I shall post videos, graphs, news stories, and other material there. We shall use some of this material in class, and you may review the rest at your convenience. You will all receive invitations to post to the blog. (Please let me know if you do not get such an invitation.) I encourage you to use the blog in these ways:
To post questions or comments about the readings before we discuss them in class;
To follow up on class discussions with additional comments or questions.
To post relevant news items or videos.

There are only two major limitations: no coarse language, and no derogatory comments about people at the Claremont Colleges.

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Wednesday, February 3, 2010

Demand Question Time

A politically diverse group of bloggers, commentators, techies and politicos on Wednesday will launch an online campaign urging the President to hold more question time like sessions with Congress.

The group's website, DemandQuestionTime.com, launched this morning and as of the writing of this post has 2571 petition signatures.

A few interesting things: perhaps this could save the President's agenda. Nate Silver, who runs 538, has done considerable analysis on the Democratic Party's messaging strategy particularly as it pertains to health care. He argues that public opinion is souring, at least in part, because the public doesn't know what's in the bill. He creates a nice table:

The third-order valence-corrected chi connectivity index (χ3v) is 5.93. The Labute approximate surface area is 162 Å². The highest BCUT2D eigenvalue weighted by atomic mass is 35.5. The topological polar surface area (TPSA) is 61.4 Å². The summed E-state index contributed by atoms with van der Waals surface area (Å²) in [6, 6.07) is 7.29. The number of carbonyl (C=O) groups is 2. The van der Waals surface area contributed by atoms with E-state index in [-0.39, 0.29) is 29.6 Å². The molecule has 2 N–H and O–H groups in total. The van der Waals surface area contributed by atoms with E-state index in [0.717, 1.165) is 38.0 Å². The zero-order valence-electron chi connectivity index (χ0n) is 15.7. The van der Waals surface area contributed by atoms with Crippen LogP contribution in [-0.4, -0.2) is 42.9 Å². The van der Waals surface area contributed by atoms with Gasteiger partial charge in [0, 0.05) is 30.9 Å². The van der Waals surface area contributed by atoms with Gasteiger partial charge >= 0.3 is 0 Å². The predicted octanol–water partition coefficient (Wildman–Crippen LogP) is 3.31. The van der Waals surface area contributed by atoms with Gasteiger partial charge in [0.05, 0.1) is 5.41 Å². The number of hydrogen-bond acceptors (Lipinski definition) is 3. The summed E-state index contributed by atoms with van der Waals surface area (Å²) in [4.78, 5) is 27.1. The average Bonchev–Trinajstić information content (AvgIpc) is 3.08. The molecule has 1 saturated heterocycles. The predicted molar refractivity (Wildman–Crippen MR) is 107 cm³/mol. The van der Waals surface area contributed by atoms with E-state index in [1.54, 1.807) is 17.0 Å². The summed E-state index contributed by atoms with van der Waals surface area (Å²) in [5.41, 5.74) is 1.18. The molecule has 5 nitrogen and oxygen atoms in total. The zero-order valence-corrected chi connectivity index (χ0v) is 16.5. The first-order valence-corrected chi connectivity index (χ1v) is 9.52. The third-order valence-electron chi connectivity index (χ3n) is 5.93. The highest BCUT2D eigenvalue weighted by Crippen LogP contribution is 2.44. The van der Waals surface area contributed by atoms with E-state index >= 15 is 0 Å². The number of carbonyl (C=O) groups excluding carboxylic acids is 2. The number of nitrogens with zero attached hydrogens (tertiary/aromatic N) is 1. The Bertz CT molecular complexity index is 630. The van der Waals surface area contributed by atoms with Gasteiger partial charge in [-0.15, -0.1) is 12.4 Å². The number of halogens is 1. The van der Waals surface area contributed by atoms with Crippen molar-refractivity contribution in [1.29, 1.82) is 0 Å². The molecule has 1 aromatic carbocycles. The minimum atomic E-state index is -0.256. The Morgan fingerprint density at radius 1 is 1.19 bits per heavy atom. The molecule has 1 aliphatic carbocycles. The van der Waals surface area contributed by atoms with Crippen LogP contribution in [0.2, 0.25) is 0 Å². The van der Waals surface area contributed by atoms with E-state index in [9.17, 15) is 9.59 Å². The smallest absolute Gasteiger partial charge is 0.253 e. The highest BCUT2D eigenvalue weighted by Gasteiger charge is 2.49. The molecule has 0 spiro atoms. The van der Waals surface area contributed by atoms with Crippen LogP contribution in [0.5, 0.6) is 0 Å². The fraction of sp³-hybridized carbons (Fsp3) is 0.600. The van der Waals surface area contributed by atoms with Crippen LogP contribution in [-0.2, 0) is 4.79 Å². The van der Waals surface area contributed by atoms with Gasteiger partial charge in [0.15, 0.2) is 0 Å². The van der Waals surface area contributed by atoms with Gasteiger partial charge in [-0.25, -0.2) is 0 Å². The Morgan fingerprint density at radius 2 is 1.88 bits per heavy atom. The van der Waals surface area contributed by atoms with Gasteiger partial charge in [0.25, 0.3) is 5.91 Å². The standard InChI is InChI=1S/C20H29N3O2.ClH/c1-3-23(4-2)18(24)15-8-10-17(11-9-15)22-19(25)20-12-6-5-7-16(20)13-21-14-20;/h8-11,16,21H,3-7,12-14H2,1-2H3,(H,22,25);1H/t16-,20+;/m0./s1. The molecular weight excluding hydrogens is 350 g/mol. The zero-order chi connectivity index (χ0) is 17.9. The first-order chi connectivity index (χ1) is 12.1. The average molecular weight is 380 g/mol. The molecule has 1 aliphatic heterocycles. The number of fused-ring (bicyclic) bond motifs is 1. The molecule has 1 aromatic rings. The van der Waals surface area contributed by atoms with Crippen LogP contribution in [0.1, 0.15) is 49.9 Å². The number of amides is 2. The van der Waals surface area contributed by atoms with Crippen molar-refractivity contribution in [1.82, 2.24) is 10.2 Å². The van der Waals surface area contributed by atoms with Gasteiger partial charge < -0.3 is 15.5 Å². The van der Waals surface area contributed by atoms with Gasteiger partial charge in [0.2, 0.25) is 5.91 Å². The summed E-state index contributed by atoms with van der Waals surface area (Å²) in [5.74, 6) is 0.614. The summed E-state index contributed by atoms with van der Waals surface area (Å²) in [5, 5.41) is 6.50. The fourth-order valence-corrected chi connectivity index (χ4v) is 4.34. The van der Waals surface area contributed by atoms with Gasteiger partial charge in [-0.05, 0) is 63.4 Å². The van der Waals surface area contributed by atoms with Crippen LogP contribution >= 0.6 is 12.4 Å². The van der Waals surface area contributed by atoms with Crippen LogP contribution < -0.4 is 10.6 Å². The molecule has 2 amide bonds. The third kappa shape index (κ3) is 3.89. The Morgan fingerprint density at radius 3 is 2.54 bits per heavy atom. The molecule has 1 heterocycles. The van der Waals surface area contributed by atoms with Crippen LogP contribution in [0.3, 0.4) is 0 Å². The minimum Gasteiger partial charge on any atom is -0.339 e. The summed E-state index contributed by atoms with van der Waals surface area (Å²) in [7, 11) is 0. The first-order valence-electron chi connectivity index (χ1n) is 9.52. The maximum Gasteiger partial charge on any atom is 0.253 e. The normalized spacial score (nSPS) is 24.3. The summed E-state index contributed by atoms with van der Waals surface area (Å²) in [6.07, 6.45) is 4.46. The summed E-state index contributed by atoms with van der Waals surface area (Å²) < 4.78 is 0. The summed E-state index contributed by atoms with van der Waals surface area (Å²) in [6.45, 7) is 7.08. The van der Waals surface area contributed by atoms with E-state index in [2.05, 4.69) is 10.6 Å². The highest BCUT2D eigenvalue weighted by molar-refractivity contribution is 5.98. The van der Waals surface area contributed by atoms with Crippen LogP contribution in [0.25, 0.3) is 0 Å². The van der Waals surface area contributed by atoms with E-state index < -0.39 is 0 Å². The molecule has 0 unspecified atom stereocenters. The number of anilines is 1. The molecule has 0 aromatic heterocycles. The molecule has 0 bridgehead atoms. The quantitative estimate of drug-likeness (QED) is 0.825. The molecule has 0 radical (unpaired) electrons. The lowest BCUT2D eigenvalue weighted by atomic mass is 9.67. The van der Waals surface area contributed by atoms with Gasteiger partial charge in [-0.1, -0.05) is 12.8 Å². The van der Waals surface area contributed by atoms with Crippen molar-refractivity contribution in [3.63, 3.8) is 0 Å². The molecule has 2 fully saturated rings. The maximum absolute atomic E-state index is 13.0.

The President, at his question time with House Republicans in Baltimore, told the GOP to stop crying "Commie" and instead look at the actual legislation, hoping to shrink the gap between the rhetoric and the reality. However, as long as the pinko message is working, it's hard to imagine why the GOP would.

But question time could bring a new age of political discourse, where the President can use his personal touch and debating skill to rewarm the public. Rather than have each side spout talking points, you could have a legitimate debate (was anyone else super excited when the West Wing did the Santos/Vinick "real" debate)?

This could help members of Congress. Nobody watches floor speeches or committee debates, and I'm certain few would watch Presidential question time. But certainly more would, and face time with the President, arguing the merits or follies of policy, would increase visibility. Imagine if after "you lie" the President and Rep. Wilson had a brief chat about covering illegals. It would have boosted the President's bipartisan and personal credentials while elevating Rep. Wilson to equal footing with POTUS. It also might have cleared up confusion about the President's policies.

The Demand Question Time folks say it best:
We live in a world that increasingly demands more dialogue than monologue.

At the conclusion of my writing, the website has 2683 "signatures." Oh, the age of Web 2.0.

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